Poetical Magazine; Dedicated to the Lovers of the Muse, By the Agent of the Goddess, R. Ackermann

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[London: R. Ackermann, 1809-1811].

Four volumes, complete. 8vo in 4s. 8 3/8 x 5 3/8 inches. iv, 404, [4]; 372, [4]; 364, [4]; 32, [4, last a blank] pp. 52 plates (2 uncolored, 50 hand-colored, 28 of which are by Thomas Rowlandson and relate to the Doctor Syntax poem), 1 figure, indexes to each volume; pages toned and offsetting associated with the plates, as usual, 2 instances of pencil marginalia in Vol. III (inoffensive). Half late-nineteenth-century brown calf, marbled paper over boards, raised bands, dark red spine labels, spine decorated and titled in gilt, new end-papers; binding square and tight, very light rubbing. DB722-010. Very Good.

FIRST EDITION, containing the first appearance of The Schoolmater's Tour, a collaboration between the poet William Combe and the illustrator Thomas Rowlandson. Rowlandson was an English artist and caricaturist of the late eighteenth- and early nineteenth centuries. He was noted for his political satire and social observation. Rowlandson produced both individual social and political satires, as well as a large number of illustrations for novels, humorous books, topographical works, and even bawdy pornographic illustrations. His most popular works were his drawing of Vauxhall which was shown in the Royal Academy exhibition of 1784, and The Schoolmaster's Tour, a series of plates with illustrative verses by Dr. William Combe. First published in Ackerman's Poetical Magazine, 1809-1811, these illustrations achieved a 5th edition by 1813. There followed Dr. Syntax in Search of Consolation (1820) and the Third Tour of Dr. Syntax in Search of a Wife (1821). Rudolph Ackermann was an Anglo-German bookseller, inventor, lithographer, publisher, and businessman. Ackermann moved to Russell Street in 1791 where he published Imitations of Drawings of Fashionable Carriages which he used to promote his business of coach building, but as an artist, soon began experimenting in new illustrating and publishing techniques. Ackermann's print and book publishing business was developed between 1797 and 1800. Ackermann hired many artists of the day and engaged them in many projects to produce both individual prints as well as illustrations for books and magazines, encompassing many different genres including topography, caricature, portraits, transparencies and decorative prints. The Poetical Magazine was essentially an anthology of both old and new poetry. For example, on page 238 appears Phillis Wheatley's "To the University of Cambridge, in New England," which first appeared in Wheatley's Poems of Various Subjects (1773), while the Dr. Syntax poem in these volumes first appeared in this publication. REFERENCES: Abbey, Life in England, No. 214; Tooley, English Books with Colored Plates, No. 421.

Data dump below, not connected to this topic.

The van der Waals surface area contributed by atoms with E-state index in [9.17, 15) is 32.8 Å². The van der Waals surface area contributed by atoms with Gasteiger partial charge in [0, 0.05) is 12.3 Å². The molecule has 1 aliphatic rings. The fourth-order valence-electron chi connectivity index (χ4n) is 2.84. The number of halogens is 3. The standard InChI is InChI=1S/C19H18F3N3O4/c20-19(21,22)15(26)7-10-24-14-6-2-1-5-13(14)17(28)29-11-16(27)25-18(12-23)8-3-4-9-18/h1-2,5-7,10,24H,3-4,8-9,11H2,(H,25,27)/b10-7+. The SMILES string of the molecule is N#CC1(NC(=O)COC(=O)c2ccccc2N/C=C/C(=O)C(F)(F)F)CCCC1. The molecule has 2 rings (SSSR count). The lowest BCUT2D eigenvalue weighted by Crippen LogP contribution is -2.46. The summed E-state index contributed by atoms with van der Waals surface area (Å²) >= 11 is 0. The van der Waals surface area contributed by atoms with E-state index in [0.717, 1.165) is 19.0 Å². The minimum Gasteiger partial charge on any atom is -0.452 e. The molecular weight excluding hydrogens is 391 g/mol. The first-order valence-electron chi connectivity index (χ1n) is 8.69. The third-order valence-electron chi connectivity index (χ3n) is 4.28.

Title: Poetical Magazine; Dedicated to the Lovers of the Muse, By the Agent of the Goddess, R. Ackermann

Author Name: COMBE, William (1742-1823), author. ROWLANDSON, Thomas (1757-1827), illustrator. ACKERMANN, Rudolf (1764-17834), publisher


Created: 1809-1811

Country of Origin: United Kingdom

Illustrator: Thomas Rowlandson

Location Published: London, Rudolf Ackermann: 1809-1811

Binding: Half calf, marbled paper over boards

Book Condition: Very Good

Size: 8vo in 4s. 8 3/8 x 5 3/8 inches

Type: Book

Categories: Books

Seller ID: DB722-010

Keywords: aquatint, dr. syntax, georgian era, hand-colored, humor, poetical magazine, rudolf ackermann, satire, the schoolmaster's tour, thomas rowlandson, william combe